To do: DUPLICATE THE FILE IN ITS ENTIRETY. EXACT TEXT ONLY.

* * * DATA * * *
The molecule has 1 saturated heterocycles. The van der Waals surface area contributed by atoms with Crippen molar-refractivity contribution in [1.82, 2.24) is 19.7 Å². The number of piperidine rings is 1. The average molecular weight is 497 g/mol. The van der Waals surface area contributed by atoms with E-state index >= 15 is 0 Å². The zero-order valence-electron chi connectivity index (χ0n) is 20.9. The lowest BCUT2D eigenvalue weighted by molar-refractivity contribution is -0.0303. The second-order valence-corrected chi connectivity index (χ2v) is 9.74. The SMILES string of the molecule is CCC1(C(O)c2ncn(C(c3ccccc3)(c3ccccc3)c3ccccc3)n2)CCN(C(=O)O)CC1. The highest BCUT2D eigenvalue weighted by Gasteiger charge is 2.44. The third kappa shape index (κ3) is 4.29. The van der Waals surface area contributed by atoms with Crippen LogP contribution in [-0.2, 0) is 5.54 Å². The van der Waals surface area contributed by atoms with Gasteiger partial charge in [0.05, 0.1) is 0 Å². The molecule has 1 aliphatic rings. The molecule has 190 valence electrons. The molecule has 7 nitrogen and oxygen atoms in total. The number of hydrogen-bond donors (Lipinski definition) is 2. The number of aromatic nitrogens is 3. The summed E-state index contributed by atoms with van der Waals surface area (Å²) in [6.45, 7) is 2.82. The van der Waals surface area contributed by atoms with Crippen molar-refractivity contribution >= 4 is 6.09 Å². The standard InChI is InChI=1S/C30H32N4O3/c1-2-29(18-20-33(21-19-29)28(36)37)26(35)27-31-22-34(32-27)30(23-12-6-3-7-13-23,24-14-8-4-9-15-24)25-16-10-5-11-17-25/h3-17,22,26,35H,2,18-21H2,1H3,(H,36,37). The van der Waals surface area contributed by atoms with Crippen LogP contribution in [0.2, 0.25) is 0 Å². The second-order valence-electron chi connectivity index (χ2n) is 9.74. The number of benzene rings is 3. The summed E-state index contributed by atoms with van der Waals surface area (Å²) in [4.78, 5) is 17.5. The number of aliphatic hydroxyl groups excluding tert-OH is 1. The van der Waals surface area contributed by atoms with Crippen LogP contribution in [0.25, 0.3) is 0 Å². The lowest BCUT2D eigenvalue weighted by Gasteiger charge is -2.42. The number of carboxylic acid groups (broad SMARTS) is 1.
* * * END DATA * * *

The molecule has 1 saturated heterocycles. The van der Waals surface area contributed by atoms with Crippen molar-refractivity contribution in [1.82, 2.24) is 19.7 Å². The number of piperidine rings is 1. The average molecular weight is 497 g/mol. The van der Waals surface area contributed by atoms with E-state index >= 15 is 0 Å². The zero-order valence-electron chi connectivity index (χ0n) is 20.9. The lowest BCUT2D eigenvalue weighted by molar-refractivity contribution is -0.0303. The second-order valence-corrected chi connectivity index (χ2v) is 9.74. The SMILES string of the molecule is CCC1(C(O)c2ncn(C(c3ccccc3)(c3ccccc3)c3ccccc3)n2)CCN(C(=O)O)CC1. The highest BCUT2D eigenvalue weighted by Gasteiger charge is 2.44. The third kappa shape index (κ3) is 4.29. The van der Waals surface area contributed by atoms with Crippen LogP contribution in [-0.2, 0) is 5.54 Å². The van der Waals surface area contributed by atoms with Gasteiger partial charge in [0.05, 0.1) is 0 Å². The molecule has 1 aliphatic rings. The molecule has 190 valence electrons. The molecule has 7 nitrogen and oxygen atoms in total. The number of hydrogen-bond donors (Lipinski definition) is 2. The number of aromatic nitrogens is 3. The summed E-state index contributed by atoms with van der Waals surface area (Å²) in [6.45, 7) is 2.82. The van der Waals surface area contributed by atoms with Crippen molar-refractivity contribution >= 4 is 6.09 Å². The standard InChI is InChI=1S/C30H32N4O3/c1-2-29(18-20-33(21-19-29)28(36)37)26(35)27-31-22-34(32-27)30(23-12-6-3-7-13-23,24-14-8-4-9-15-24)25-16-10-5-11-17-25/h3-17,22,26,35H,2,18-21H2,1H3,(H,36,37). The van der Waals surface area contributed by atoms with Crippen LogP contribution in [0.2, 0.25) is 0 Å². The second-order valence-electron chi connectivity index (χ2n) is 9.74. The number of benzene rings is 3. The summed E-state index contributed by atoms with van der Waals surface area (Å²) in [4.78, 5) is 17.5. The number of aliphatic hydroxyl groups excluding tert-OH is 1. The van der Waals surface area contributed by atoms with Crippen LogP contribution in [0.25, 0.3) is 0 Å². The lowest BCUT2D eigenvalue weighted by Gasteiger charge is -2.42. The number of carboxylic acid groups (broad SMARTS) is 1.